Let’s talk about humanoids for a minute, shall we? Why do so many roboticists insist on making robots that look like us? Get ready to see many more humanoid robots.
The topic is highly regarded for a number of reasons. First – and most prominent – is the fact that Tesla plans to unveil a version of Optimus (aka Tesla Bot) that isn’t just a person in spandex. Tesla describes the project as follows:
Develop the next generation of automation, including a general purpose two-pedal humanoid robot capable of performing tasks that are unsafe, repetitive or boring. We are looking for mechanical, electrical, control and software engineers to help us leverage our AI expertise beyond our fleet.
Musk, announcing that a prototype could be ready as early as next year, has drawn criticism from the robotics community for the ambitious — if not impossible — project. The robot’s upcoming debut will have to accomplish more than just walking up on stage to silence the skeptics. The biggest question hovering over all of this is: if it’s not impossible, why haven’t some smart and well-funded minds delivered? It is certainly not for lack of trying.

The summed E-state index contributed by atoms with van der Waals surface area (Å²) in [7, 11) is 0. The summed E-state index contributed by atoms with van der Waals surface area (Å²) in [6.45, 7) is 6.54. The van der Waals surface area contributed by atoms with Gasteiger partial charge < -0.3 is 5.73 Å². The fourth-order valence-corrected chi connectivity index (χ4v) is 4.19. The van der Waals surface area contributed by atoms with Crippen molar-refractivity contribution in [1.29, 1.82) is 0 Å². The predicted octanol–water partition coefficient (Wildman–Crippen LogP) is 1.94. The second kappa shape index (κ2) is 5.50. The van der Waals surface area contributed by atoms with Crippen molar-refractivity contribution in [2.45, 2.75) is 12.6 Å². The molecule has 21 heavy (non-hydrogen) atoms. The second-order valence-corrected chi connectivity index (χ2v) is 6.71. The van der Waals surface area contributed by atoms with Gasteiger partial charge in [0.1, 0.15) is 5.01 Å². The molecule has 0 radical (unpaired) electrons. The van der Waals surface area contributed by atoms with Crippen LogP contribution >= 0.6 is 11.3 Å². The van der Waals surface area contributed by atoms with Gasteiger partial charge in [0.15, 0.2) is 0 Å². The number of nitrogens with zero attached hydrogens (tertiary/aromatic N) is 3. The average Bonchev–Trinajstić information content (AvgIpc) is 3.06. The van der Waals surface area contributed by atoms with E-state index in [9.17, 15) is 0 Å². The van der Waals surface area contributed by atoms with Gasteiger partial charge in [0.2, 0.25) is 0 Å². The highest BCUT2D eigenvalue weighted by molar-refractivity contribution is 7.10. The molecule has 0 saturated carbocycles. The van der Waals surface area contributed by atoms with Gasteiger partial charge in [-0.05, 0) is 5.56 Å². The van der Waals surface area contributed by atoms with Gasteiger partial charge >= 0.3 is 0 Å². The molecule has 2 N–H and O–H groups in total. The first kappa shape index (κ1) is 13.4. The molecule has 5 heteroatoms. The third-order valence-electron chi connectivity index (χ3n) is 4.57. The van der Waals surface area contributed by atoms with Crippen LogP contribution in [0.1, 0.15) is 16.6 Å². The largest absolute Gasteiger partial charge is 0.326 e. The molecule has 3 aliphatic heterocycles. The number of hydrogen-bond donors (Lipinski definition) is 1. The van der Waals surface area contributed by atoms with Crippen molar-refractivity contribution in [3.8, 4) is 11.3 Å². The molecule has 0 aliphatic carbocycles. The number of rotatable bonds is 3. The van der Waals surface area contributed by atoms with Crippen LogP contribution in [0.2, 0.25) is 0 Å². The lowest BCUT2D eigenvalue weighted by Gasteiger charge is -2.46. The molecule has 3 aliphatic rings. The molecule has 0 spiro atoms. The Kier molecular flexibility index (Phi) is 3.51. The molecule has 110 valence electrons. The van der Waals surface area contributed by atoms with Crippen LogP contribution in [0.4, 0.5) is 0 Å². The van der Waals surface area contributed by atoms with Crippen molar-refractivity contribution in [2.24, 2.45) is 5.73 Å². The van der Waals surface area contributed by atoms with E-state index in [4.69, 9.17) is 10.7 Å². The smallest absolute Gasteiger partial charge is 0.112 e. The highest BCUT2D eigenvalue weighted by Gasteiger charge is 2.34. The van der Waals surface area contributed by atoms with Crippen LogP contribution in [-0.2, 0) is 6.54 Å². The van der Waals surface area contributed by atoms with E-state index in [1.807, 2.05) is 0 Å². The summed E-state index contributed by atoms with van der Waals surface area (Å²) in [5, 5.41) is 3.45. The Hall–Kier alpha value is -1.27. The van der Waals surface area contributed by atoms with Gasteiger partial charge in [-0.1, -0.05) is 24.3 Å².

The other reason it’s top of mind is our story from earlier this morning, which broke the news of Figure’s self-funded efforts to introduce its own humanoid courtesy of an impressive staff of former Apple, Tesla, Boston Dynamics – and Google employees. Since the project has yet to unveil a product — or, for that matter, the company — that means things are way, way too early to judge the offering. The above question still stands.
A little easier to answer is the question of why a humanoid? It’s something I’ve discussed with a number of roboticists over the years. Our brains are wired to see robots as mechanical versions of ourselves. Decades of science fiction have made this happen. But a roboticist’s approach is – more often than not – a pragmatic one. The right form factor for the track is a good rule of thumb. By going further, you introduce more potential points of failure while increasing the price tag.
There’s a reason the world’s most popular consumer robot is a hockey puck that vacuums. It is designed to do one specific task well (multigenerational refinement) in the form best suited to the task. Introducing some degree of human-like features (a la Amazon’s Astro) would help to personify the robot and perhaps allow users to form an emotional bond with the thing, but it’s not necessary. And iRobot has a hard enough time delivering suggested retail prices under $1,000.